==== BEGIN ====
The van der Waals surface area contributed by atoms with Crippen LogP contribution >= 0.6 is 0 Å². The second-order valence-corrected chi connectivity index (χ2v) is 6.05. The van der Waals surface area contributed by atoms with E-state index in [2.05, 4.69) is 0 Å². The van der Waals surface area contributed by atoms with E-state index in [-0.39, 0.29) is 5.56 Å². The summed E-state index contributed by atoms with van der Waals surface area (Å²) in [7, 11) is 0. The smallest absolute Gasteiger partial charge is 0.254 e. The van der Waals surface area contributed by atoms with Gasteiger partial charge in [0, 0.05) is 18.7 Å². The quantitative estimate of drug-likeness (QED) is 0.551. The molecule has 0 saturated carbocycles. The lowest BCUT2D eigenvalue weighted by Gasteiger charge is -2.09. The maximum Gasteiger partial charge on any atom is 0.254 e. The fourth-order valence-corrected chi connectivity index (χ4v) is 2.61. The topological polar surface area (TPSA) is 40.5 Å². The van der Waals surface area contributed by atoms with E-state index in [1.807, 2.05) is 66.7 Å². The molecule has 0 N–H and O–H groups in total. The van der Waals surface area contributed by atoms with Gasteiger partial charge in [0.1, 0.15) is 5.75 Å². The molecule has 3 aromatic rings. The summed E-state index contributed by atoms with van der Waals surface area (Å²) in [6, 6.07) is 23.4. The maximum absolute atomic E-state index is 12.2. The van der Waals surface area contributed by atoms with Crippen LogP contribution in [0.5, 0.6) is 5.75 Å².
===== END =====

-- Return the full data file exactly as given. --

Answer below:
The van der Waals surface area contributed by atoms with Crippen LogP contribution >= 0.6 is 0 Å². The second-order valence-corrected chi connectivity index (χ2v) is 6.05. The van der Waals surface area contributed by atoms with E-state index in [2.05, 4.69) is 0 Å². The van der Waals surface area contributed by atoms with E-state index in [-0.39, 0.29) is 5.56 Å². The summed E-state index contributed by atoms with van der Waals surface area (Å²) in [7, 11) is 0. The smallest absolute Gasteiger partial charge is 0.254 e. The van der Waals surface area contributed by atoms with Gasteiger partial charge in [0, 0.05) is 18.7 Å². The quantitative estimate of drug-likeness (QED) is 0.551. The molecule has 0 saturated carbocycles. The lowest BCUT2D eigenvalue weighted by Gasteiger charge is -2.09. The maximum Gasteiger partial charge on any atom is 0.254 e. The fourth-order valence-corrected chi connectivity index (χ4v) is 2.61. The topological polar surface area (TPSA) is 40.5 Å². The van der Waals surface area contributed by atoms with E-state index in [1.807, 2.05) is 66.7 Å². The molecule has 0 N–H and O–H groups in total. The van der Waals surface area contributed by atoms with Gasteiger partial charge in [0.1, 0.15) is 5.75 Å². The molecule has 3 aromatic rings. The summed E-state index contributed by atoms with van der Waals surface area (Å²) in [6, 6.07) is 23.4. The maximum absolute atomic E-state index is 12.2. The van der Waals surface area contributed by atoms with Crippen LogP contribution in [0.5, 0.6) is 5.75 Å².